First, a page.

This is Not Your Mom’s Southeast
A department chair is having lunch with an alumna. They are fondly reminiscing about their history at Southeast. The conversation shifts to the alumna’s son, who is applying to college. When the chair asks if he will be attending Southeast, the alumna responds, “no, I want him to go someplace better!”
It might sound harsh, but it is a sentiment we hear from time to time. So, can we as the Southeast community have an open discussion about pride and perception? Southeast has a past that includes being known as a good, regional university and as the cheap, local school. Let’s consider this: how many of us are the same person we were 20, 30, 40 years ago? We grow and change, but in our mind, the Southeast from which we graduated has stayed exactly the same.
The Southeast Missouri State University of the ’70s and ’80s, for example, is not the Southeast Missouri State of today. And, really, when you think about it, what hasn’t changed since the ’70s—disco anyone? That’s not to say that Southeast was bad. It’s not to say we aren’t proud of that Southeast. But as promoters of knowledge, it is inevitable that a university would continue to evolve, seek innovation, better itself. After all, isn’t that the very reason we all attend college?
Part of the reasoning from the alumna in the above anecdote could be attributed to the absolutely acceptable wish all parents have for their children to have everything better than they did. Understandable. Southeast is not synonymous with the prestige of larger, Ivy League universities. And, really only a very few schools fall into that category. What Southeast is known for is helping its students succeed regardless of their path or their history. Each student comes to us with an individual pursuit, and we strive to challenge them to achieve their goal. So why does Southeast miss out on the respect factor?
Once upon a time, admissions requirements were lower. Even today, Southeast is a moderately selective university, meaning those test scores needn’t be at the highest levels for admittance. If the University is committed to quality, why not bump up those requirements? Because Southeast’s very mission is committed to student success that contributes to the development of the region and beyond. What better way to develop the region than through an educated population. Southeast has an obligation to offer educational access for the region. That doesn’t mean we expect lower entrance exams for the region. It means that because we are pulling from a mostly regional area, those scores will be varied. And ultimately, the entrance requirements have zero impact on what is expected of students once they are admitted.
So, let’s discuss those expectations. Today’s students are getting more experiential learning than ever before. While that’s a great higher ed term,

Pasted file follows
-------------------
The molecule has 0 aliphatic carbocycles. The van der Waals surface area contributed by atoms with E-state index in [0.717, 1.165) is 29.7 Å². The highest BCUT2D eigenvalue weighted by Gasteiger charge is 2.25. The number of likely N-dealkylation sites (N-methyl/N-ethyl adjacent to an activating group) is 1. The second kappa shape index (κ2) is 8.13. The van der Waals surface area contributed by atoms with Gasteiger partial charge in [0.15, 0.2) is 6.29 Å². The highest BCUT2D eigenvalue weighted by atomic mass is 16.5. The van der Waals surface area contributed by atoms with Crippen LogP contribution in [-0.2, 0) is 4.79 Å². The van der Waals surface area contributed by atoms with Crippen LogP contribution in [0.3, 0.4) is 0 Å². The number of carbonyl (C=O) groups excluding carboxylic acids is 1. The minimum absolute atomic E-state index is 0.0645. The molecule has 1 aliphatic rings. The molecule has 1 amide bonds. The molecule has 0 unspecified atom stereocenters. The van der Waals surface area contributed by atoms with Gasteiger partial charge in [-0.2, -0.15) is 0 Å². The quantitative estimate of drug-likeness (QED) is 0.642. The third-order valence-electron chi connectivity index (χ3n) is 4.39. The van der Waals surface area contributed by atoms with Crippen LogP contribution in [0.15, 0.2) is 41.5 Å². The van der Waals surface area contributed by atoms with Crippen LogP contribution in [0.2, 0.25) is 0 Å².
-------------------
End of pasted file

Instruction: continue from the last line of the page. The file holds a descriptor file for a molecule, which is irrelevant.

what does it mean? It means students don’t just learn theory in class. Whatever major they are pursuing, they are doing the work before they graduate. Mass Media majors? There is a real newspaper, a real radio station, real TV programming and a real creative agency to give them real experience. Business majors? We have a business incubator where they can start their own business and run it while in college. They can invest real money in the stock market. Health studies students have two world class hospitals right here for real experience. Ag majors? How about a farm teaching everything from drone tech to genetics. Education majors? They’re in real classrooms their very first semester and integrating technology into the curriculum is a cornerstone of the program. These are just a few examples of what is happening across campus and across majors. And, it gives students the opportunity to see how what happens in the classrooms applies in the real world.
Beyond academics and career-readiness, there is also something to be said for learning about the world around us and being good citizens. From diversity initiatives to campus life programs to study abroad, we want our students to see beyond our campus. Part of helping them to succeed also means giving them the developmental support necessary to achieve those dreams. So whether it’s through tutoring, advising, counseling, Career Services, Residence Life, or Military & Veterans Services, we have a host of student services offices ready to be a support system and celebrate with them as they conquer their challenges. That’s to say nothing of faculty. Southeast has dedicated faculty who teach their own classes, know their students, and if you talk to them, you know they care about those students. Advice, BBQs, kickball games? Our faculty are all in.
Part of the pride factor can be attributed to the Missouri “Show Me” way. We’re skeptics who aren’t quite ready to take someone’s word for it. You can’t change a statewide legacy. But we will admit, sometimes we are bashful about sharing the updates, the accolades and the innovations with our alums.
There will be things Southeast will never be, but we are committed to always getting better. Much has probably changed since you graduated. We’d love to share these improvements with you and hear your thoughts on what can be better for our students. After all, we’re family.
Have suggestions or learn anything new? Have your own pride points about your time at Southeast? Please send us your comments via the contact form.
July 11, 2016
July 11, 2016
July 11, 2016